Editor’s Note: In order to familiarize you with the next major version of Mac OS X, code-named Leopard, we’re taking a closer look at each of the features Apple has unveiled. This installment focuses on the enhanced version of VoiceOver that makes up part of OS X 10.5’s Universal Accessibility capabilities.
When Apple introduced Mac OS X 10.4 Tiger, it included a new element to Universal Access, the suite of utilities for users with physical impairments. That new element, VoiceOver, would recite the name of any onscreen items you hovered your mouse over using one of Apple’s robotic text-to-speech voices.
The version of the VoiceOver utility that will ship with OS X 10.5 appears to be quite similar to the original Tiger version, but with some important improvements—support for Braille displays and note takers, control over the amount of information VoiceOver recites, easier navigation, and a new computer voice that speaks in a more natural way.
How it works
VoiceOver uses tools built into the Mac OS to communicate to users what their Mac is doing. Specifically, it uses OS X’s built in Accessibility Hierarchy data structure that represents the user interface. When you switch VoiceOver on, it looks for the name of objects users interact with—buttons, fields, and menus, for example—and speaks the name of the selected item (and its environment—the name of its host application and enclosing window, for example—when it’s first called).
Apple has provided precious few details on Universal Access’ new capabilities, so our knowledge is sketchy. Here’s what we’ve been able to glean from this week’s WWDC keynote, plus other information gleaned from Apple.
The original iteration of VoiceOver tends to offer more information than most people need—reciting the name of an application, its window, the name of a tab within that window, and where that tab stands in the window’s order of tabs (Tab 3 of 4, for example). Apple’s Leopard Sneak Peek page devoted to Accessibility hints that VoiceOver can be configured to supply more or less audio feedback—reciting the name of a button, for example, but not its status.
That same Sneak Peek page also suggests that the Mac OS will be easier to navigate thanks to VoiceOver’s ability to navigate either sequentially—from the topmost button to a field to its right—or by object—quickly dashing from one button to the next, skipping other objects in between.
Leopard’s VoiceOver will support Grade 2 contracted Braille devices. Such devices include displays that communicate through a silicone ribbon or pad that changes shape to mimic traditional braille characters as well as note-takers, devices that include special braille keyboards. Plug one of these Grade 2 devices into the USB port of a Mac running Leopard, and it should work out of the box, allowing both braille input and output.
The “Wow” feature for most users will be the inclusion of Apple’s new Alex voice, a synthesized English voice that sounds far more natural than what Apple has offered previously. There’s a sample of the voice on the Sneak Peek page linked above. The brief sample shows that not only can Alex use punctuation in a natural-sounding way, he prefaces new thoughts with a short breath, which lends a nice realism to his speech. During the keynote presentation, Steve Jobs demonstrated that the Alex voice remains clearly understandable even when sped up to move more quickly through text. (An audio excerpt from Steve Jobs’ keynote address can be found at time index 8 minutes and 59 seconds in Macworld Podcast #48.)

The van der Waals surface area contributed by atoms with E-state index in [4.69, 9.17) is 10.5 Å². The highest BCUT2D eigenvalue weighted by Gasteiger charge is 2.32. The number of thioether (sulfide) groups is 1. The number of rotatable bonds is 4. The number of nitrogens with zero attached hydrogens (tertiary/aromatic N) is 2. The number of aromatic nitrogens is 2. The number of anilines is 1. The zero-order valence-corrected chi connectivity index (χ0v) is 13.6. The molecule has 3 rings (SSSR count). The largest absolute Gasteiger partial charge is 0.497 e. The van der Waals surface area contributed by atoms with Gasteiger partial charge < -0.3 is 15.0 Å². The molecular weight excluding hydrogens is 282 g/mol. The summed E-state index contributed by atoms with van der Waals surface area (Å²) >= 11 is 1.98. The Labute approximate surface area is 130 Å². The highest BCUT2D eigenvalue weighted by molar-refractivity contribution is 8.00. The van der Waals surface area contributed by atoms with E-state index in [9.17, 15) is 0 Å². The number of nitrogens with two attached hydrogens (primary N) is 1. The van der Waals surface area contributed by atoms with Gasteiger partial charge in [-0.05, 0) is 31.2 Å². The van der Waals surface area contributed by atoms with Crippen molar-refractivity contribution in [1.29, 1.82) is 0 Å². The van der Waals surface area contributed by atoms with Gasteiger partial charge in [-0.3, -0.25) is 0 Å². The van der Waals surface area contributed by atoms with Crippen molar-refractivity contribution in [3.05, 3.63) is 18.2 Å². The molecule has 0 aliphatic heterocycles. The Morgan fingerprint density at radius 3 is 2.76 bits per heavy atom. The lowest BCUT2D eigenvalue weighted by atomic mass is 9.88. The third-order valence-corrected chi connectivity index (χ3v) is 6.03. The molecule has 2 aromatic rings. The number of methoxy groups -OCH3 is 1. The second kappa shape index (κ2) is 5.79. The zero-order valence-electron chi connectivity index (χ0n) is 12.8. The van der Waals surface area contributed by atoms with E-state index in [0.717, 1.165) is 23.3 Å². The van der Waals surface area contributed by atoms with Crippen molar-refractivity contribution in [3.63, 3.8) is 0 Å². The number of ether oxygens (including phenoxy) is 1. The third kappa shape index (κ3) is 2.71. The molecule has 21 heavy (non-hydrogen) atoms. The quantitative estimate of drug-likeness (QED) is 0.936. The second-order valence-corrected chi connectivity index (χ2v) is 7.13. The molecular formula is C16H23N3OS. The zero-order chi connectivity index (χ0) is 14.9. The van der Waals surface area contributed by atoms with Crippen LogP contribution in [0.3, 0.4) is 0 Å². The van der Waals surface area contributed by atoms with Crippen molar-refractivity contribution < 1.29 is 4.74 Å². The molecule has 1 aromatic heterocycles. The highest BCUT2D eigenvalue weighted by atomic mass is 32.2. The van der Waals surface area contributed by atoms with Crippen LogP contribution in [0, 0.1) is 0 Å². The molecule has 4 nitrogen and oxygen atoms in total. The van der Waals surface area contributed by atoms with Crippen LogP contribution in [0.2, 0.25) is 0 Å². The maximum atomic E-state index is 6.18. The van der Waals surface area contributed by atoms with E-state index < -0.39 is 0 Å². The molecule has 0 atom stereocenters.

This voice will be available not only in VoiceOver but in any application that users Apple’s text-to-speech capabilities—TextEdit and iChat, for example. Leopard is also slated to support foreign language speech synthesizers, including support for two-byte languages such as Japanese and Chinese. And you’ll be able to sync your VoiceOver preferences with other Macs through your .Mac account.
Who’s it for
Query the typical Mac user, and they’ll likely tell you that they weren’t aware of VoiceOver’s existence. There’s very little about the new version of VoiceOver that’s going to change that. Those with physical impairments will laud its improvements. Those who don’t require VoiceOver’s services may still be tempted to have their Mac read to them now that it contains a voice that’s worth listening to.
We’ve seen nothing of the VoiceOver interface so there’s no telling just how configurable its audio feedback will be. Apple’s revealed enough about the Alex voice to assure us that it will be just another choice in the list of synthesized voice, which you’ll be able to select from the Text to Speech tab within the Speech system preference.
What it means
For those with physical impairments VoiceOver has been a great, and inexpensive, help; third-party add-ons that provided VoiceOver’s services cost several thousand dollars. But the original VoiceOver tends to be a little verbose. Allowing users to tell VoiceOver to cut to the chase will make using the program less tedious.
Physically impaired or not, users driven to distraction by Apple’s robotic voice often turned to the more natural synthesized voices offered by Cepstral. The existence of Alex is going to make these voices unnecessary for a number of people. It’s also likely to nudge those who wouldn’t have dreamt of using a talking Mac to see what a Mac running Leopard has to say.
[ Senior Editor Christopher Breen wrote about Tiger’s Universal Accessibility features in the Tiger preview from the July 2005 issue of Macworld. ]